Internet Sex Offenders Reveal Some Patterns

Majority bring up sex in first chat with young computer users, study finds

THURSDAY, June 30 (HealthDay News) -- About two-thirds of Internet sexual offenders bring up the topic of sex during the first chat session with adolescents and young adults, a new study has found.

This and other findings highlight the dangers that social networks can pose to some young people, according to the researchers who conducted the study, reported in the July issue of the American Journal of Nursing.

"The use of online social networks such as Facebook continues to rapidly increase among all age groups, providing new opportunities for the exchange of sexual information and potential unsafe encounters between predators and the vulnerable young," lead author Elizabeth B. Dowdell, associate professor at Villanova University College of Nursing in Pennsylvania, said in a journal news release.

She and her colleagues analyzed questionnaires completed by 404 middle school students (ages 9-15), 2,077 high school students (ages 15-18), 1,284 students at four-year colleges, and 466 men who had been convicted of either an Internet sexual offense or a hands-on sexual offense and/or a prior Internet offense.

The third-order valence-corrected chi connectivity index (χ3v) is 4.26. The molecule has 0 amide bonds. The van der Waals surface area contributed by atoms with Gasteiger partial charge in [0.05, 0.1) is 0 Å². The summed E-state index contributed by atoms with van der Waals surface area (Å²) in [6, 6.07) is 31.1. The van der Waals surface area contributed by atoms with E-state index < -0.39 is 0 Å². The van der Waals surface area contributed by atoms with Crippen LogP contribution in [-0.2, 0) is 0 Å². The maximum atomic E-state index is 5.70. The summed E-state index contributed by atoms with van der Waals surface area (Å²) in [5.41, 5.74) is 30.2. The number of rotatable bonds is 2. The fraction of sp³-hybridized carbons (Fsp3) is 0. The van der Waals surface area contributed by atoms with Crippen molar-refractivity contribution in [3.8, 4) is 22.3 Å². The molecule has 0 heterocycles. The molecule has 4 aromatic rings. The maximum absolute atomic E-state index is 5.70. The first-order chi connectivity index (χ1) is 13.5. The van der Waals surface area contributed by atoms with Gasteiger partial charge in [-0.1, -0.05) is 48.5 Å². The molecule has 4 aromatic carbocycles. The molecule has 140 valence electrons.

Among the other findings:

  • More than half of the Internet sexual offenders said they disguise their identity when online, and most said they prefer communicating with teen girls rather than boys.
  • More than half of the high school girls (56.7 percent) in the study knew about sexting (sending sexually explicit messages or photos electronically), compared with 46.9 percent of boys. Private school students were more likely to know about sexting than public school students -- 75 percent versus 50 percent.
  • Of the 59 middle school students who said they chatted with strangers online, 32 of them said they had met the stranger in person, and three of these said they were sexually assaulted or inappropriately touched.
  • Of the 51 high school boys who said they had a face-to-face meeting with a stranger they met online, 33 said "something sexual" (consensual) happened, and 10 reported being threatened or sexually assaulted.
  • Of the 58 high school girls who said they met in person with a stranger they met online, 21 said something sexual happened and seven said they were threatened or sexually assaulted.

More information

The FBI offers a parents' guide to Internet safety.

Robert Preidt SOURCE: American Journal of Nursing, news release, June 21, 2011

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